Finally, the Court noted that an agency can certainly hold up an application until it is deemed “complete” by the agency, but may not use that to hold up a separate and distinct application. Here, the DEP was holding up the issuance of a Water Discharge Permit Application filed years earlier because it was waiting for more information on the Water Diversion Permits.
The exception would be when the agency determines that there is another pending application that is associated with the one being delayed. An agency can delay one application when an associated application is incomplete. But the associated application must be of the same kind, i.e., in this case - another Discharge Permit Application. This is the only way the regulations make sense, whereby the DEEP should be concerned when there are multiple applications for multiple discharges into the same water system. Only then could the applications be deemed associated with one another.
Similarly, multiple discharge permit applications to the same water system could be considered as a whole to avoid piecemeal decision making. The Court noted that there is a logical relationship between diversion and discharge permits where you might want to hold one up for the other, but the regulatory scheme would have to be modified to allow an agency to hold up one permit for one in another category of permitting.
Plaintiff went to the ER of Stamford Hospital complaining of vomiting and headaches. After being treated for the pain, she was discharged and told to follow up with her physician, and tests were sent out to the lab. The following day, she was found driving the wrong way on the highway, and taken to the Emergency Room at Bridgeport Hospital, where they diagnosed her with Encephalitis (viral brain infection), where she died a few days later. Such a viral infection tends to last three to seven days. The Administrator of the Estate sued Stamford Hospital for failure to diagnose and treat the condition.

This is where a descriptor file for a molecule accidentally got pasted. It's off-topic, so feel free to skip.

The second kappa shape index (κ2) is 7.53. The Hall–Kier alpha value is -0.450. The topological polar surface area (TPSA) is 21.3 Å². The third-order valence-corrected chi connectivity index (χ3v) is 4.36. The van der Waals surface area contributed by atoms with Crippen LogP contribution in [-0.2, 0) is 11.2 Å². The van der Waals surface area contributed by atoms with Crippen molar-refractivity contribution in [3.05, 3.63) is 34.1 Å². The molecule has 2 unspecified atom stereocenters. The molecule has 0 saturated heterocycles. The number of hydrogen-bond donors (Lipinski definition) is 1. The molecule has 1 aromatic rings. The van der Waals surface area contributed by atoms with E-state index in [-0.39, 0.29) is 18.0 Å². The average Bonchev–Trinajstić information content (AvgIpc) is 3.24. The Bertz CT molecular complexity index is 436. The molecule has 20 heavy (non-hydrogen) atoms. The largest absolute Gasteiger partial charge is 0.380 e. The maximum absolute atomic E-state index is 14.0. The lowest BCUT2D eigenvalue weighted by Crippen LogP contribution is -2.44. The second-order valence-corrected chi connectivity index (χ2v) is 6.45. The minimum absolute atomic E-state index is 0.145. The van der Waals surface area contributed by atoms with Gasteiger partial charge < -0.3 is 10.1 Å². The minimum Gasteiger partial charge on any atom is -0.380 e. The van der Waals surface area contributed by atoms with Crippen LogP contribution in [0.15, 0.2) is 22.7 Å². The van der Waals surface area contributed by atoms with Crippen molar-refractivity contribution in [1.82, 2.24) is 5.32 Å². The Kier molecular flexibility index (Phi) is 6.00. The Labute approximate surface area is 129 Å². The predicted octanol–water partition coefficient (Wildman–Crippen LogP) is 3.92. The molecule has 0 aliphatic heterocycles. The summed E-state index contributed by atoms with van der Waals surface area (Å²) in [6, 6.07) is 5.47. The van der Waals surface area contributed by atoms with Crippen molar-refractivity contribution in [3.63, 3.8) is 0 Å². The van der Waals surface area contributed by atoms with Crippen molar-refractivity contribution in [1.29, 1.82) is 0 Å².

Prior to trial, the Court granted a defense motion in limine to preclude evidence that the treating physician had been previously subject to discipline for failure to maintain proper records and pass the ER test. Even though the plaintiff did not disclose the defendant physician as an expert, he proceeded to ask about opinion testimony without objection. The defendant then sought to rehabilitate the doctor by going through his credentials in preparation for asking a rebuttal opinion, and the Judge warned that if he proceeded down that path, he would reverse his ruling on the motion in limine and allow the cross-examination on the prior discipline.
Defense stopped before seeking an opinion, and only got through the credentials. Plaintiff then wanted all of the doctor’s testimony stricken. The Trial Court refused, saying all it covered was his educational background, and juries know that doctors have to go to school. Resuming the testimony, the defense then did elicit extensive medical opinions from the treating physician over the plaintiff’s objections, on the ground that the plaintiff had asked medical opinions, and thus opened the door.